The name’s Blaize… John Blaize. This was the name that James Bond author Ian Fleming seriously considered giving to another of his creations, a dashing hero he developed for a possible film version of one of his non-fiction books, The Diamond Smugglers (1957).
The movie never happened, of course, but remains an intriguing aspect of Fleming’s various brushes with the world of TV and film-making, a pool he dipped his toe into on a number of occasions before the development of his highly successful relationship with EON Productions in 1961. The JBIFC takes the opportunity to briefly revisit the fascinating story behind The Diamond Smugglers.
Fleming’s non-Bond material
Both before, and ever since, Ian Fleming’s tragic and untimely death in 1964, there has been regular interest from various film-makers and TV producers in the Bond author’s non-fiction writings. Indeed, with the recent news that an American TV actor, Michael Weatherly, has been seriously looking at Ian Fleming’s travelogue Thrilling Cities (1963), it would seem such interest has revived yet again.
Weatherly, who is probably best known for his role as an investigative agent in the hit US TV series NCIS, revealed in May, 2016, that he had been exploring whether his production company, Solar Drive Productions, could possibly turn Fleming’s 1963 travel essays into a TV series. It is clear Weatherly is something of a Bond fan himself, and his role in NCIS has seen him make regular humorous references to the world of 007.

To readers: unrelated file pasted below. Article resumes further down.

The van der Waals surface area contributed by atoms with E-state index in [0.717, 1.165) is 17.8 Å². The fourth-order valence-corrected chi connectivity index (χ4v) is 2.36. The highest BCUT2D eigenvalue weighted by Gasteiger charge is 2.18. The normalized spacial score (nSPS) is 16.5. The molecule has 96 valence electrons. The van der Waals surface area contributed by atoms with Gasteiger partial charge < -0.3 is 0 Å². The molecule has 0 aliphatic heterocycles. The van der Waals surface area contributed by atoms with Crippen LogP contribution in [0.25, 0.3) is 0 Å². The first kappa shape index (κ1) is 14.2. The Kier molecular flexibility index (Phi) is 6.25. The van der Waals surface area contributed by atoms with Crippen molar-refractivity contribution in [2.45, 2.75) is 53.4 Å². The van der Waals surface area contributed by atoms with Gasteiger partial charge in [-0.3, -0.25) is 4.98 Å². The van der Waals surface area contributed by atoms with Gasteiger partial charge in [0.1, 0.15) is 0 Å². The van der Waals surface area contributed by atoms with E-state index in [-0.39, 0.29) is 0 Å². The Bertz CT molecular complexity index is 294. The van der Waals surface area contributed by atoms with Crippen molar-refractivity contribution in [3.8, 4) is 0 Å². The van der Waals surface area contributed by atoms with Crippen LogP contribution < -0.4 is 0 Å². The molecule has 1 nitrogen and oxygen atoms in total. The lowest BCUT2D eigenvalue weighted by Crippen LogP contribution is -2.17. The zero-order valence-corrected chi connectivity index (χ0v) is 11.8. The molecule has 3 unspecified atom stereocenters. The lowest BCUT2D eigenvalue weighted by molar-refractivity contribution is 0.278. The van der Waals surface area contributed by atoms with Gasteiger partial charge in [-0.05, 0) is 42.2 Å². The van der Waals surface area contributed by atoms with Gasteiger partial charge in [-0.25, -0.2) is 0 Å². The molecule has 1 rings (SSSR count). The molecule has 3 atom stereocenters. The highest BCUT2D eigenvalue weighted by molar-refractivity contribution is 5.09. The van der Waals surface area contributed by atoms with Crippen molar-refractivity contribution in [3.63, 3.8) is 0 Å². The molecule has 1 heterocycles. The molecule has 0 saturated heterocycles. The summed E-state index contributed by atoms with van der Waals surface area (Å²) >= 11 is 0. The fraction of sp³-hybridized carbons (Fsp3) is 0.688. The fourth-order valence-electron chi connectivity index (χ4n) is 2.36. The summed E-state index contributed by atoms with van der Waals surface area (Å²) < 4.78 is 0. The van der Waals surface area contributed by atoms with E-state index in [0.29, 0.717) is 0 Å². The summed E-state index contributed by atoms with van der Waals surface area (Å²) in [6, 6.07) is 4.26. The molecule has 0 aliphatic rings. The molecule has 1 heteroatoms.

Unsurprisingly, such interest in Fleming’s writings was also arguably sparked up again when the James Bond author’s two non-fiction books were reprinted in brand new editions by Vintage Classics, and went on sale in the UK in early April, 2013. But it is interesting to recall how one of them, The Diamond Smugglers, nearly made it onto the big screen. For those readers unfamiliar with Fleming’s two main non-fiction works, the publishers Vintage aptly described The Diamond Smugglers (1957) as the ‘true story’ of an operation responsible for smuggling millions of pounds worth of precious gems out of West Africa, while Thrilling Cities (1963) was the product of Fleming’s commission from his employer The Sunday Times to explore some of the world’s most exotic cities, and view them through the eyes of an accomplished thriller-writer. The Bond author subsequently delivered a series of vivid snapshots of the hidden, and not so hidden, aspects of the major cites he explored. Both Diamond Smugglers and Thrilling Cities have evidently benefited from their association with the exciting world of Bond over the years, but not many people realise how the first book was nearly given a ‘Bondian’ screen makeover.